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Username: Mauser765

Post Number: 785
Registered: 01-2004
Posted From: 4.229.69.69
Posted on Saturday, May 06, 2006 - 1:28 am: Edit PostDelete PostMove Post (Moderator/Admin Only)

So everyones prepared to say the AIA is incorrect ? Thats bold, thats all Im saying.

Moderne and Deco are the SAME THING ! Ugh. The term "Art Deco" is derived from the 1924-25 Parisian "Exposition International des Ats-Decoratifs et Industriels Modernes". The catalogs from those shows detailed all the original defining aspects of Deco/Moderne -which was a reaction to Art Nouveau.

Deco has two distinct basic aspects, one "feminine" and one "masuline" . The masculine aspects cover the streamlining that you see in auto design and industrial designs. The feminine aspect covers the more decorative usage, things as lotus and flower patterns.

Deco also is comprised of several ancient influences, which occured due to discoveries that coincided with the Deco period. King Tut, Egyptian escavations, Aztec and MesoAmerican, African - Deco absorbs all these influences as design elements. These ancient cultures all inform Deco.

Its about more than rounded edges and chevrons, you know...
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623kraw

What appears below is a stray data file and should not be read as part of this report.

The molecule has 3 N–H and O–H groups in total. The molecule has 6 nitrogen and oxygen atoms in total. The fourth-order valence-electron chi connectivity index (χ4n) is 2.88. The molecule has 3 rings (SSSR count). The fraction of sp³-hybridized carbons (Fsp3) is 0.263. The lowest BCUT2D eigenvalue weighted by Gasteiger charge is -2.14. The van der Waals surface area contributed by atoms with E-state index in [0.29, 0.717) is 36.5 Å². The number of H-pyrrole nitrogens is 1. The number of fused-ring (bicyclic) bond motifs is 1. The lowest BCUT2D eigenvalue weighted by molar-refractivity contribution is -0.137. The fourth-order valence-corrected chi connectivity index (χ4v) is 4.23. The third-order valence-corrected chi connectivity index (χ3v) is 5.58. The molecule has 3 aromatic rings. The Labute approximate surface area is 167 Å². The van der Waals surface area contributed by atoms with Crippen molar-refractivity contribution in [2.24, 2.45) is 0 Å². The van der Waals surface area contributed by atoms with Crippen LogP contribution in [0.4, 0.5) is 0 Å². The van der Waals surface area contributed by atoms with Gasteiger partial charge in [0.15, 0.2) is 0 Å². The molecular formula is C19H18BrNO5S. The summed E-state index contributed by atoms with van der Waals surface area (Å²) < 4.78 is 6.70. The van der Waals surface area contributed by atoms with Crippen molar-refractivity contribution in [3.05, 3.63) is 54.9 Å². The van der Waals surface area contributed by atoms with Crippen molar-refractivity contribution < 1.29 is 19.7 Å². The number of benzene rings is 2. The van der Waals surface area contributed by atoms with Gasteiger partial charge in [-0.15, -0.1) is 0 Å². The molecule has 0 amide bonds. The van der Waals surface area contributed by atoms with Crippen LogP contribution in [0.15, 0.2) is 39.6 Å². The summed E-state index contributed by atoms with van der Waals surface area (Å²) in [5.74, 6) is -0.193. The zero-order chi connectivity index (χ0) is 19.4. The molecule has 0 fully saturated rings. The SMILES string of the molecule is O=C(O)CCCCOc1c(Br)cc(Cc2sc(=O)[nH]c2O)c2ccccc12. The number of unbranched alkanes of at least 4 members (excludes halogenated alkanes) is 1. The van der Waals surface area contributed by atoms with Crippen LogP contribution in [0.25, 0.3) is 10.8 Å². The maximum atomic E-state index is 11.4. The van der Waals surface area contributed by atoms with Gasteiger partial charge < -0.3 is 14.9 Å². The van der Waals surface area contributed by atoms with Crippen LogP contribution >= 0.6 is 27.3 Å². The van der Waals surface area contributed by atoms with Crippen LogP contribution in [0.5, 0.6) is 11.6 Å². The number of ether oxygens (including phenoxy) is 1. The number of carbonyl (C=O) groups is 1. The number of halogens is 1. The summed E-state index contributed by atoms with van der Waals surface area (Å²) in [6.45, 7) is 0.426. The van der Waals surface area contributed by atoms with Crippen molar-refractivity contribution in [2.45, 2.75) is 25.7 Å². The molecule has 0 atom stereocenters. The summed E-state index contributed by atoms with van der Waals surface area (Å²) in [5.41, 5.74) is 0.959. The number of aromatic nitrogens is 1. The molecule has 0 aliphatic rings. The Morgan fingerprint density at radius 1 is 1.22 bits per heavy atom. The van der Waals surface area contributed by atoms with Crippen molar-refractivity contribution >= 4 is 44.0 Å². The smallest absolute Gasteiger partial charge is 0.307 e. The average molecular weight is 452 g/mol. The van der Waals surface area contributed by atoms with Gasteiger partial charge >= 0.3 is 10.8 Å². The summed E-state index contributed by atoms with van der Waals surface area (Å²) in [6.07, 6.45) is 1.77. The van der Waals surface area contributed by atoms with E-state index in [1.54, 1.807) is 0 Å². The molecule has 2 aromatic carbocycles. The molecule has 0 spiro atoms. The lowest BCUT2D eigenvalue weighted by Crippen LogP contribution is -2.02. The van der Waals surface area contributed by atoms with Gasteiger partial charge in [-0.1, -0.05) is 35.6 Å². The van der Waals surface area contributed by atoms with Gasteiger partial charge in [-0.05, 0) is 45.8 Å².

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Username: 623kraw

Post Number: 901
Registered: 10-2003
Posted From: 68.41.224.200
Posted on Saturday, May 06, 2006 - 8:20 am: Edit PostDelete PostMove Post (Moderator/Admin Only)

Thanx for the credit Hysteria - It took me three days to colorize that postcard scan. I have my original, somewhere, which I can't seem to locate at the moment. I will try to post a link later...
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Hysteria
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Username: Hysteria

Post Number: 162
Registered: 02-2006
Posted From: 152.163.100.8
Posted on Saturday, May 06, 2006 - 10:08 am: Edit PostDelete PostMove Post (Moderator/Admin Only)

623kraw, good work. The picture fully served its purpose when it was needed. Thanks

(Message edited by hysteria on May 06, 2006)
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Benjamin
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Username: Benjamin

Post Number: 138
Registered: 10-2003
Posted From: 142.46.10.251
Posted on Saturday, May 06, 2006 - 5:31 pm: Edit PostDelete PostMove Post (Moderator/Admin Only)

It strikes me that there are only four ornamented floors on the building - in other words only four floors really worth saving. Is there some way to preserve the bottom two floors, and remove the best of the ornamentation from the upper two to aid in a new, much shorter tower - in other words to preserve a five or six story Lee Plaza?

Benjamin A. Vazquez, U.E.
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Viziondetroit
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Username: Viziondetroit

Post Number: 447
Registered: 11-2003
Posted From: 68.42.176.190
Posted on Saturday, May 06, 2006 - 5:39 pm: Edit PostDelete PostMove Post (Moderator/Admin Only)

Benjamin,

I don't think that is possible...
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Mauser765